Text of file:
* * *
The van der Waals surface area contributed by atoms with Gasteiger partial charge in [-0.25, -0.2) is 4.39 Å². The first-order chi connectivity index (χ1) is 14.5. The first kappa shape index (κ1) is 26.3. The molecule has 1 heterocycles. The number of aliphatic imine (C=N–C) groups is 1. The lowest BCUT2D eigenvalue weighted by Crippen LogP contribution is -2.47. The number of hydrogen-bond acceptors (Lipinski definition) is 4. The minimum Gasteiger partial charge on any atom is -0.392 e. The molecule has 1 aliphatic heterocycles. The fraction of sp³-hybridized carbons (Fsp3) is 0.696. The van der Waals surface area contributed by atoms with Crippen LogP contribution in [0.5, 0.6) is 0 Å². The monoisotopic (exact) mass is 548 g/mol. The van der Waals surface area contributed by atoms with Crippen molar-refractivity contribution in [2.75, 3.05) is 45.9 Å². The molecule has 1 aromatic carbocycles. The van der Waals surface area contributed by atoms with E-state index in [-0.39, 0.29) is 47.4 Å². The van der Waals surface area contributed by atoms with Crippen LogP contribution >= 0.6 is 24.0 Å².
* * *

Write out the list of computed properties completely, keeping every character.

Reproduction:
The van der Waals surface area contributed by atoms with Gasteiger partial charge in [-0.25, -0.2) is 4.39 Å². The first-order chi connectivity index (χ1) is 14.5. The first kappa shape index (κ1) is 26.3. The molecule has 1 heterocycles. The number of aliphatic imine (C=N–C) groups is 1. The lowest BCUT2D eigenvalue weighted by Crippen LogP contribution is -2.47. The number of hydrogen-bond acceptors (Lipinski definition) is 4. The minimum Gasteiger partial charge on any atom is -0.392 e. The molecule has 1 aliphatic heterocycles. The fraction of sp³-hybridized carbons (Fsp3) is 0.696. The van der Waals surface area contributed by atoms with Crippen LogP contribution in [0.5, 0.6) is 0 Å². The monoisotopic (exact) mass is 548 g/mol. The van der Waals surface area contributed by atoms with Crippen molar-refractivity contribution in [2.75, 3.05) is 45.9 Å². The molecule has 1 aromatic carbocycles. The van der Waals surface area contributed by atoms with E-state index in [-0.39, 0.29) is 47.4 Å². The van der Waals surface area contributed by atoms with Crippen LogP contribution >= 0.6 is 24.0 Å².